Romania’s exports hit by drought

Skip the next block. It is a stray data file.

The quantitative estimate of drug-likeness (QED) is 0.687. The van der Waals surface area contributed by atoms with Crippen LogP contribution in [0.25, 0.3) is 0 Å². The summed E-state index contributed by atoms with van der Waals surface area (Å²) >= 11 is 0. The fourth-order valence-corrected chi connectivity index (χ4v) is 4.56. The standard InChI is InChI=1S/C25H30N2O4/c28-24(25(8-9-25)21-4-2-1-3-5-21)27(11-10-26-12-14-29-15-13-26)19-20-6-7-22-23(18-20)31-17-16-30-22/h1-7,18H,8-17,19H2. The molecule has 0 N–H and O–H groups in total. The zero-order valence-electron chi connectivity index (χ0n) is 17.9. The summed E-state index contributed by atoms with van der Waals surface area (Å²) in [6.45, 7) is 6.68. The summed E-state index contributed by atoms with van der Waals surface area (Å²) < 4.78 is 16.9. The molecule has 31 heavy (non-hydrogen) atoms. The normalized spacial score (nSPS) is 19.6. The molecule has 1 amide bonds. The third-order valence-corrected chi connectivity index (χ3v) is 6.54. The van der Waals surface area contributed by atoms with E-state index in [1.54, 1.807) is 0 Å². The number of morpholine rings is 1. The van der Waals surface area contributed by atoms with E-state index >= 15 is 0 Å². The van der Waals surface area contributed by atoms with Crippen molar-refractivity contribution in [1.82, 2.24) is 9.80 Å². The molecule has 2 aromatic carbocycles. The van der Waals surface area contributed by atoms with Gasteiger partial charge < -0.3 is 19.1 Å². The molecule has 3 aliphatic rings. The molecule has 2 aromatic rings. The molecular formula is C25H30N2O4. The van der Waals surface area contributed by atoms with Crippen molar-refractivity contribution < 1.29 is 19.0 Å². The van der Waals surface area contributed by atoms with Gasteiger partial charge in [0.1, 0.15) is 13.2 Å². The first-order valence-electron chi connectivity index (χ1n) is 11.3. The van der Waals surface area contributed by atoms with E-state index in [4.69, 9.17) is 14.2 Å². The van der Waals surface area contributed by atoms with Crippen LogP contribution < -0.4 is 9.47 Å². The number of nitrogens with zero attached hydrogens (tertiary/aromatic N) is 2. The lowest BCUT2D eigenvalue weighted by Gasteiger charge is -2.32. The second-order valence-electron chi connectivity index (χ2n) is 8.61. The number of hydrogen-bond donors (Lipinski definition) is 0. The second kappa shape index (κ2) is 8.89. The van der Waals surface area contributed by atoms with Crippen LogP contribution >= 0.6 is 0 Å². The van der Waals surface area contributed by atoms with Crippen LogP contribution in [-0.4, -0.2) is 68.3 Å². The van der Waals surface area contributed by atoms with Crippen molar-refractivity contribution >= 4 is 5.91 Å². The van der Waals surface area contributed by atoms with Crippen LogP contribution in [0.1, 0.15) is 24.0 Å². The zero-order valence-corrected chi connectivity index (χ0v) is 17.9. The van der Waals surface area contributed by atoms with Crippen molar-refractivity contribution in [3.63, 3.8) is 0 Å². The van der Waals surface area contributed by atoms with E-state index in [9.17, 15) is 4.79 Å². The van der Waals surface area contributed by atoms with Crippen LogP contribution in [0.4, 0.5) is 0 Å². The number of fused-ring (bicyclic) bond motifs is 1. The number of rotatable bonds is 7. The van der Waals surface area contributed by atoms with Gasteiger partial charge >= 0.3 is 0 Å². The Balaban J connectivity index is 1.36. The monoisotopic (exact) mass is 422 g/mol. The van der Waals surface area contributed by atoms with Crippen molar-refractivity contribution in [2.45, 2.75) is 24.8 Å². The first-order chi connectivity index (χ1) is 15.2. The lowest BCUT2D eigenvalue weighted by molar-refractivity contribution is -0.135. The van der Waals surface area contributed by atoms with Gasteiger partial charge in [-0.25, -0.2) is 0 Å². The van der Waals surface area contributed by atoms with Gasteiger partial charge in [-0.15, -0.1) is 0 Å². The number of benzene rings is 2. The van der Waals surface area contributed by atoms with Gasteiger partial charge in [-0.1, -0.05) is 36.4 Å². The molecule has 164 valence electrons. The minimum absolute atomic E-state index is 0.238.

BUCHAREST – Dry weather has damaged Romania’s wheat crop but the 2001 reserves will be enough to meet local demand and provide an exportable surplus, officials said yesterday. «Drought has damaged large wheat areas… we expect a total output of 4.9 million tons this year, some two million tons less than anticipated,» Agriculture Ministry Director General Vasile Bacila told Reuters in an interview. The ministry had previously forecast in February a 2002 wheat crop of 6.7 million tons. Of the total 2.28 million hectares planted to wheat, some 1.37 million hectares, mainly in the fertile southern plains, had been harmed by the long dry spell of recent weeks, officials said. Average yield was seen at 2,155 kg per hectare, down from some 3,100 kg last year, when Romania harvested 7.83 million tons of wheat. «The situation here is terrible,» Constantin Tache, head of a large farming association in Romania’s southern county of Dolj, said from the county’s capital Craiova, 200 km (125 miles) southwest of Bucharest. Bacila said that despite the damage caused by the drought, the 2002 wheat harvest and reserves of some 2.3 million tons would be enough to cover Romania’s local consumption, seen at 3.55 million tons as well as allow for exports. Farm analyst Ilie Stefan said price instability remained a major disincentive to many farmers. «Costs to put a hectare under wheat are huge, some 12 million lei ($358). By the end of the day, the average of 2,800-3,000 lei (10 cents) a kilogram is hardly a stimulus,» he said. Traders in the Black Sea port of Constanta, the main gate for Romania’s exports, said activity at silos was «dead.» «Absolutely nothing has happened here over the past two months,» one trader with a major Western company operating in Romania said from the port, adding that only one ship had called at the grain terminal in recent weeks to load 18,000 tons of maize. The main destinations for Romania’s grain exports, mainly feed wheat, were the Middle East and the Mediterranean countries of Italy, Morocco, Tunisia, Sudan, Algeria and Israel. «I’m not aware yet of any pre-contracts for the 2002 wheat,» another trader in the port said.